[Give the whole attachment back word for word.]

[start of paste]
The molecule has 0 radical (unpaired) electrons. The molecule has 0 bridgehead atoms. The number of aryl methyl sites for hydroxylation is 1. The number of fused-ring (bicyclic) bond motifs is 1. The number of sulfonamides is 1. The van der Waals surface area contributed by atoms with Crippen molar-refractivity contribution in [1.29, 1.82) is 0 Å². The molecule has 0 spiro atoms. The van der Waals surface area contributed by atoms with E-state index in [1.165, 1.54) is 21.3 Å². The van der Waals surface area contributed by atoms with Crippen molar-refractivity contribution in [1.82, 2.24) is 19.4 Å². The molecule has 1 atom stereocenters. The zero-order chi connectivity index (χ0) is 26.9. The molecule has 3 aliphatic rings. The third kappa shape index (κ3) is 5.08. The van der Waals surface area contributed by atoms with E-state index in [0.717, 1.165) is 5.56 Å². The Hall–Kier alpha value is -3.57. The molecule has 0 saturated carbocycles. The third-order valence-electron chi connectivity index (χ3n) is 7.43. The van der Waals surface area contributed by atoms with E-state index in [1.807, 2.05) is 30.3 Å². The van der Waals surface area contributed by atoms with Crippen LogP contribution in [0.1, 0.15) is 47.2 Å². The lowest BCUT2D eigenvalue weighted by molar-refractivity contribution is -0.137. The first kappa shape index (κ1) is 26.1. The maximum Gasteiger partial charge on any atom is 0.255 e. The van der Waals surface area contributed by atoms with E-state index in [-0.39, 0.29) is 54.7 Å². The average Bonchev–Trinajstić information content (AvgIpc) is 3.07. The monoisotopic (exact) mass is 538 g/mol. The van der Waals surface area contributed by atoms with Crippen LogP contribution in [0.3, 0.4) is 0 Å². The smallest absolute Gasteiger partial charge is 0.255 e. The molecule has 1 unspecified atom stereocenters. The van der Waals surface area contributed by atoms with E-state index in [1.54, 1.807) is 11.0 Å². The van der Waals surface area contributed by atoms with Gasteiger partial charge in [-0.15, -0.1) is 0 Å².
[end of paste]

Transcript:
The molecule has 0 radical (unpaired) electrons. The molecule has 0 bridgehead atoms. The number of aryl methyl sites for hydroxylation is 1. The number of fused-ring (bicyclic) bond motifs is 1. The number of sulfonamides is 1. The van der Waals surface area contributed by atoms with Crippen molar-refractivity contribution in [1.29, 1.82) is 0 Å². The molecule has 0 spiro atoms. The van der Waals surface area contributed by atoms with E-state index in [1.165, 1.54) is 21.3 Å². The van der Waals surface area contributed by atoms with Crippen molar-refractivity contribution in [1.82, 2.24) is 19.4 Å². The molecule has 1 atom stereocenters. The zero-order chi connectivity index (χ0) is 26.9. The molecule has 3 aliphatic rings. The third kappa shape index (κ3) is 5.08. The van der Waals surface area contributed by atoms with E-state index in [0.717, 1.165) is 5.56 Å². The Hall–Kier alpha value is -3.57. The molecule has 0 saturated carbocycles. The third-order valence-electron chi connectivity index (χ3n) is 7.43. The van der Waals surface area contributed by atoms with E-state index in [1.807, 2.05) is 30.3 Å². The van der Waals surface area contributed by atoms with Crippen LogP contribution in [0.1, 0.15) is 47.2 Å². The lowest BCUT2D eigenvalue weighted by molar-refractivity contribution is -0.137. The first kappa shape index (κ1) is 26.1. The maximum Gasteiger partial charge on any atom is 0.255 e. The van der Waals surface area contributed by atoms with E-state index in [-0.39, 0.29) is 54.7 Å². The average Bonchev–Trinajstić information content (AvgIpc) is 3.07. The monoisotopic (exact) mass is 538 g/mol. The van der Waals surface area contributed by atoms with Crippen LogP contribution in [0.3, 0.4) is 0 Å². The smallest absolute Gasteiger partial charge is 0.255 e. The molecule has 1 unspecified atom stereocenters. The van der Waals surface area contributed by atoms with E-state index in [1.54, 1.807) is 11.0 Å². The van der Waals surface area contributed by atoms with Gasteiger partial charge in [-0.15, -0.1) is 0 Å².